Like map, flat_map applies a function f to an Option value. The difference is that f may fail and therefore f returns an option value of its own. Given such a function if we called

map(option_value, f)

the we would get back one of the following as a result:

{:ok, {:ok, value}}  # If f succeeds
{:ok, :error}      # If f fails
:error             # If option_value was :error to begin with

This result isn’t what we want because

  1. Two of the results are nested Option values
  2. The result isn’t consistently nested in the case of initial :error value.

Both of these make the result very cumbersome to work with. The text describes map and flat_map as treating Option values like lists of single elements and with this thinking I see that flat_map collapses these nested Option values just as Enum.flat_map/2 collapses nested collections. That is

flat_map(option_value, f)

would give the following, more usable, results

{:ok, value}         # If f succeeds
:error             # If f fails
:error             # If option_value was none to begin with

These results can be handled much more consistently.


One nice byproduct of experimenting with flat_map was the map2 function which can be used to combine two Option values with binary function while handling the case that either value is :error. As I mentioned I was having trouble getting the hang of flat_map so I wrote up a pattern-matting solution:

def map2(:error, _b, _f), do: none
def map2(_a, :error, _f), do: none
def map2({:ok, a}, {:ok, b}, f), do: some(f.(a, b))

Then, after consulting the text’s solution I wrote up this version using map and flat_map

def map2(a, b, f), do: flat_map(a,
  fn (aa) ->
    map(b, fn (bb) -> f.(aa, bb) end)

flat_map is used to collapse any nested Option values that come out map. Note that map2 is used in some of the later exercises.

Sequence and traverse

Exercise 4 described a new function called sequence which can be used to transform a list of Option values into an Option on list of the original values. That is, sequence would transform [{:ok, 1}, {:ok, 2}] into {:ok, [1, 2]}. In my first attempt I implemented sequence using a recursive, pattern matching approach. Then I reimplemented sequence using Enum.foldr/3.

Exercise 5 required me to write a function called traverse that can be used to a function, f over a list where f could fail and return :error. This would yield a list of Option values. To simplify, one might want to transform, à la sequence, the list of Option values into a single Option of a list, i.e {:ok, [list]} or :error. The composition of these operations is called traverse. However, a simple composition would require two passes over the list but this exercises challenges the reader to implement it more efficiently.

For me, the most difficult part of this exercise was to implement a function that could fail to use in the traverse. I adapted the example from the text that parses strings into integers. This required handling exceptions from String.to_integer/1. First, to figure out what the name of the exception was I played around with the function in iex:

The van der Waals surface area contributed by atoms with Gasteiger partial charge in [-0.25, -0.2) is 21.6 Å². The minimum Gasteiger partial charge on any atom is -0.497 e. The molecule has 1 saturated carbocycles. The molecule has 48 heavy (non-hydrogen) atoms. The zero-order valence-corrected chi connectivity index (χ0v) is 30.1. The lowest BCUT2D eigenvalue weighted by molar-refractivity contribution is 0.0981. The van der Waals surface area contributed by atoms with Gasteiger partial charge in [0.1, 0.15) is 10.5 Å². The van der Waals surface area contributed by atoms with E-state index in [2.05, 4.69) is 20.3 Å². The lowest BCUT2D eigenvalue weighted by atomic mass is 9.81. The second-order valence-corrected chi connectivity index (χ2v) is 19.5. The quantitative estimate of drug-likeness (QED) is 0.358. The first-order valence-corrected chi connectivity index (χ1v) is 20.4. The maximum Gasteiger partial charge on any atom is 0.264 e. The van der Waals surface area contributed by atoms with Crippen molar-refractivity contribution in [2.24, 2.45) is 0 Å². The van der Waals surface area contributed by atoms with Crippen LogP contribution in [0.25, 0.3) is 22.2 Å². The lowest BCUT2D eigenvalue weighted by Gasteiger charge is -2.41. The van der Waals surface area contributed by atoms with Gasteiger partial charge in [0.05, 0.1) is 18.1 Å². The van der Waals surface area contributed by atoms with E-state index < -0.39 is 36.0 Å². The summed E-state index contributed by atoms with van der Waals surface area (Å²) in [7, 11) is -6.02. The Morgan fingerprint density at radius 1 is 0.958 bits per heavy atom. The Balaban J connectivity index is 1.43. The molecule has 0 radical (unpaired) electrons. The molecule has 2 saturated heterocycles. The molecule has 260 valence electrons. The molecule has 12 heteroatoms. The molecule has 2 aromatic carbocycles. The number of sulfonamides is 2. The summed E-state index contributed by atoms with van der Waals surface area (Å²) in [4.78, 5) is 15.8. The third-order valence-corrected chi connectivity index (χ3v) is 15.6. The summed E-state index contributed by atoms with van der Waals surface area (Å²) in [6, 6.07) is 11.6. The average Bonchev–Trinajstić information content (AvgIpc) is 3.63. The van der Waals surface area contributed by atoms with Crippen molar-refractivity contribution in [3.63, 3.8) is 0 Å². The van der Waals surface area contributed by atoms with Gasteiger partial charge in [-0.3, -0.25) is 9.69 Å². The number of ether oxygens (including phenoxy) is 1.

iex(5)> defmodule Foo do
    ...(5)>   def parse_int(s) do
    ...(5)>     try do
    ...(5)>       {:ok, String.to_integer(s)}
    ...(5)>     catch
    ...(5)>       what, value -> "Caught #{inspect what}  #{inspect value}"
    ...(5)>     end
    ...(5)>   end
    ...(5)> end
    iex:5: warning: redefining module Foo
    {:module, Foo,
     <<70, 79, 82, 49, 0, 0, 6, 72, 66, 69, 65, 77, 69, 120, 68, 99, 0, 0, 0, 116, 131, 104, 2, 100, 0, 14, 101, 108, 105, 120, 105, 114, 95, 100, 111, 99, 115, 95, 118, 49, 108, 0, 0, 0, 2, 104, 2, 100, 0, 4, ...>>,
     {:parse_int, 1}}
    iex(6)> Foo.parse_int("1")
    {:ok, 1}
    iex(7)> Foo.parse_int("a")
    "Caught :error  :badarg"

Next, I wrote up the function I needed and wrote up my test. I was able to confirm the test was good by running it against this simple-but-inefficient version of traverse:

def traverse(l, f), do:, f) |> sequence

Finally, with a known-good test I was able to develop my final, efficient version

def traverse(l, f), do: List.foldr(l, some([]), fn (x, acc) ->
    map2(f.(x), acc, fn (h, t) -> [h | t] end)

Either values

In the next section the text introduces the Either type which is an alternative to Option. Either introduces a reason to go along with None. In Elixir there isn’t much required to extend the processing we’ve already developed to handle this case. We just end up with values of the form {:error, "Reason"} instead of just :error. The functions we’ve discussed just need to match error cases a little differently but there is otherwise no change in their behavior.


This has turned into quite a long and detailed post for a Chapter that I initially considered skipping. I’m glad I went through these exercises and had a chance to learn so much. I’m considering cleaning up my solutions and putting them together into an Elixir package so I can continue working with this style of error handling. I certainly expect to use these functions in future exercises from Functional Programming in Scala and hopefully in other projects as well. If I do put a package together I’ll announce it here on this blog.

Next week I’ll be digging into Chapter 5: “Strictness and Laziness” and will write up another post describing my experiences.